This process 100 then provides for creating 105 physically interlocking sub-units of survival supplies. The interlocking sub-units include an engagement mechanism or locking structure that can secure the sub-units relative to one another. In a preferred form, the interlocking sub-units are discrete components of survival supplies that can be releasably fixed together.

In one form, creating 105 interlocking sub-units may include segregating supplies and packaging the supplies into a container that includes the engagement mechanism or locking structure. The container may be a bin, a box, a case, a drum, a frame, a chamber, a bucket, a basket, a bag, a trunk, a carton, a chest, a coffer, a drawer, a cabinet, a pot, a pan, a jar, and/or a barrel, to note a few. The container may be any of a variety of shapes and sizes. The container may be at least one of: molded plastic (such as polypropylene, polyethylene, acrylonitrile butadiene styrene, polycarbonate, polyvinyl chloride, polyethylene terephthalate, high impact polystyrene, and so forth), corrugated plastic, hard shell plastic, Teflon, corrugated cardboard, wood, steel, various carbon-based materials, aluminum, composite material, and glass, to note only a few. In another form, the supplies themselves include the engagement mechanism or locking structure and can directly be locked to other sub-units. For example, the supplies themselves are not positioned or packaged within a container but already comprise discrete supplies that can be fixedly attached to other sub-units of supplies. Such a sub-unit may be advantageous with larger survival supplies having a durable outer surface such that a locking structure can be fixedly attached thereto or can be incorporated into the design of the supplies themselves. In addition, removing any extraneous packaging surrounding such supplies decreases the weight of the sub-unit.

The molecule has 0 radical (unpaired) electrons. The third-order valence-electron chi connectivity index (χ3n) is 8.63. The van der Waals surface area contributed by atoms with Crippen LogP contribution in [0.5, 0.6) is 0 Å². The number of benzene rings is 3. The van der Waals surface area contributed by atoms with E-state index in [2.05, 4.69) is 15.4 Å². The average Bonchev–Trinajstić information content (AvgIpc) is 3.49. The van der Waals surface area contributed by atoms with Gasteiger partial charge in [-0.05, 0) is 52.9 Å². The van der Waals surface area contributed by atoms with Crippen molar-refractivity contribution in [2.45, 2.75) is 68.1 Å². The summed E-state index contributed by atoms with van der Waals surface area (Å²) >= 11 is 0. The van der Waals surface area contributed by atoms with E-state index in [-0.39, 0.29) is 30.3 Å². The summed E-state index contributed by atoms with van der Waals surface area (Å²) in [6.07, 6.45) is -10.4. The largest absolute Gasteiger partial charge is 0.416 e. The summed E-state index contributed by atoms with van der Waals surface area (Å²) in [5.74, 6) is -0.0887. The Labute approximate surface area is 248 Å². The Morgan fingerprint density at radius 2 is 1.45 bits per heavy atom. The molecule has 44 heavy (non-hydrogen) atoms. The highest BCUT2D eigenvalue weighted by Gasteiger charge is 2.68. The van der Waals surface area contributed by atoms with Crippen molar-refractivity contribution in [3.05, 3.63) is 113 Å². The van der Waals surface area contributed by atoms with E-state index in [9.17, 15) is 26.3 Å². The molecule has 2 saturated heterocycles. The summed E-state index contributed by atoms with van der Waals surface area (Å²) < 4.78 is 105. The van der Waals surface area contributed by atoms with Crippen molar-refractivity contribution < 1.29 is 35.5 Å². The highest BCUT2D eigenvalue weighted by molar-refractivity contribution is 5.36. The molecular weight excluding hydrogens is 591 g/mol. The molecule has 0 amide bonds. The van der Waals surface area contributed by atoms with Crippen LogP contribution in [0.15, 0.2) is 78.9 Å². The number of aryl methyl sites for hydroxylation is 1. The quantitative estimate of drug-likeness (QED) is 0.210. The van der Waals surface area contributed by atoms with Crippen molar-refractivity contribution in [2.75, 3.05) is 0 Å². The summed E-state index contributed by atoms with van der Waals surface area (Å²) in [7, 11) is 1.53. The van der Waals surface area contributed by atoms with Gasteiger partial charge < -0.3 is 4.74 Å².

If a container is used to segregate the supplies into sub-units, the container employed typically includes a base with a number of substantially vertical sidewalls and a lid that is at least partially removable to thereby access the contents of the container. In one preferred form, there are four substantially vertical sidewalls. The lid can engage all or at least a substantial portion of the sidewalls. The engagement between the lid and the remainder of the container can include: a hinge, a magnet (such as a permanent magnet or an electromagnet), a snap fit, a clip, a press-fit structure, a hooks-and-loops fastener, a hook, a latch, a clamp, a formed joint, a bolt, a cable, a keyed coupler and interlocking form, to note a few. The lid may be permanently attached, such as by a hinge, or removably attached, such that the lid may be completely removed from the container. Whether or not the lid can be completely removed, the lid includes structure allowing it to be secured to the container such that the lid remains firmly attached thereto during shipping and storage. In another form, the base of one of the sub-units is configured to selectively serve as the lid for another sub-unit. For example, if the sub-units are stacked atop one another, the bottom surface of one base directly faces the supplies in the sub-unit underneath. This reduces the amount of material used and thereby may decrease the total weight of the unit. However, if the base of one sub-unit selectively provides the lid for another sub-unit, the sub-unit atop the other sub-units may still be provided a separate lid.